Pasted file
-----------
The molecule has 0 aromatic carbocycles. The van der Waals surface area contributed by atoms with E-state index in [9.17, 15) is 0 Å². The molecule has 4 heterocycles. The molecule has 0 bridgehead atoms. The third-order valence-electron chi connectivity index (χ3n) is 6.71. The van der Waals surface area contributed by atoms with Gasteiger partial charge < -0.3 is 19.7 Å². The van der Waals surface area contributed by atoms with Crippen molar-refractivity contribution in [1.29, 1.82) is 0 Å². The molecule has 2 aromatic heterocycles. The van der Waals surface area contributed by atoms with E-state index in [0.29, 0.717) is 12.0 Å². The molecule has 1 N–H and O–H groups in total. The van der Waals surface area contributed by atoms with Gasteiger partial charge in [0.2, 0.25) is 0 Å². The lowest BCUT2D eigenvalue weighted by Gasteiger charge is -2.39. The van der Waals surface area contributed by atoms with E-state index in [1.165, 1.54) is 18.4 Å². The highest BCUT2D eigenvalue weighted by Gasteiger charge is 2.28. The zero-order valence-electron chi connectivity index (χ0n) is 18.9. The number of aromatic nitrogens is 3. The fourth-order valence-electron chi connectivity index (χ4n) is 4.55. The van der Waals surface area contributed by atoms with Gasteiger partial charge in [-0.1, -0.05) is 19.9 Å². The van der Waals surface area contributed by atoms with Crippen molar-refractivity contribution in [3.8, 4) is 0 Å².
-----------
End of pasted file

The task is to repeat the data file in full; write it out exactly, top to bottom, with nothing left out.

The molecule has 0 aromatic carbocycles. The van der Waals surface area contributed by atoms with E-state index in [9.17, 15) is 0 Å². The molecule has 4 heterocycles. The molecule has 0 bridgehead atoms. The third-order valence-electron chi connectivity index (χ3n) is 6.71. The van der Waals surface area contributed by atoms with Gasteiger partial charge < -0.3 is 19.7 Å². The van der Waals surface area contributed by atoms with Crippen molar-refractivity contribution in [1.29, 1.82) is 0 Å². The molecule has 2 aromatic heterocycles. The van der Waals surface area contributed by atoms with E-state index in [0.29, 0.717) is 12.0 Å². The molecule has 1 N–H and O–H groups in total. The van der Waals surface area contributed by atoms with Gasteiger partial charge in [0.2, 0.25) is 0 Å². The lowest BCUT2D eigenvalue weighted by Gasteiger charge is -2.39. The van der Waals surface area contributed by atoms with E-state index in [1.165, 1.54) is 18.4 Å². The highest BCUT2D eigenvalue weighted by Gasteiger charge is 2.28. The zero-order valence-electron chi connectivity index (χ0n) is 18.9. The number of aromatic nitrogens is 3. The fourth-order valence-electron chi connectivity index (χ4n) is 4.55. The van der Waals surface area contributed by atoms with Gasteiger partial charge in [-0.1, -0.05) is 19.9 Å². The van der Waals surface area contributed by atoms with Crippen molar-refractivity contribution in [3.8, 4) is 0 Å².